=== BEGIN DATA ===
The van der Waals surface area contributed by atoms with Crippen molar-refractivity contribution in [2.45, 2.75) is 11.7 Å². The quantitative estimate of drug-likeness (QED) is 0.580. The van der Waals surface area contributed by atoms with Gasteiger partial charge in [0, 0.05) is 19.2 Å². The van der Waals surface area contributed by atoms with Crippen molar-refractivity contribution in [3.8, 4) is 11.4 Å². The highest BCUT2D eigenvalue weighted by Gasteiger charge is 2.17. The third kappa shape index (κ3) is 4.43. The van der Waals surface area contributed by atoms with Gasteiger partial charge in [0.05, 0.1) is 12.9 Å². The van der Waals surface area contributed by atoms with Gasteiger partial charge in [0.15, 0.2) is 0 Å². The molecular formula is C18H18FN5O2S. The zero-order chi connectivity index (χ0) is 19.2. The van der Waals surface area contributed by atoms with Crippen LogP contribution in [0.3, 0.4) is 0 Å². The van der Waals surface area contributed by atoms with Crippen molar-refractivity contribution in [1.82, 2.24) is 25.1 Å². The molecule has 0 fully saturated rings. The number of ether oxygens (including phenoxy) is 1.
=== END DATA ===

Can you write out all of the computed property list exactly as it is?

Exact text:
The van der Waals surface area contributed by atoms with Crippen molar-refractivity contribution in [2.45, 2.75) is 11.7 Å². The quantitative estimate of drug-likeness (QED) is 0.580. The van der Waals surface area contributed by atoms with Gasteiger partial charge in [0, 0.05) is 19.2 Å². The van der Waals surface area contributed by atoms with Crippen molar-refractivity contribution in [3.8, 4) is 11.4 Å². The highest BCUT2D eigenvalue weighted by Gasteiger charge is 2.17. The third kappa shape index (κ3) is 4.43. The van der Waals surface area contributed by atoms with Gasteiger partial charge in [0.05, 0.1) is 12.9 Å². The van der Waals surface area contributed by atoms with Gasteiger partial charge in [0.15, 0.2) is 0 Å². The molecular formula is C18H18FN5O2S. The zero-order chi connectivity index (χ0) is 19.2. The van der Waals surface area contributed by atoms with Crippen LogP contribution in [0.3, 0.4) is 0 Å². The van der Waals surface area contributed by atoms with Crippen molar-refractivity contribution in [1.82, 2.24) is 25.1 Å². The molecule has 0 fully saturated rings. The number of ether oxygens (including phenoxy) is 1.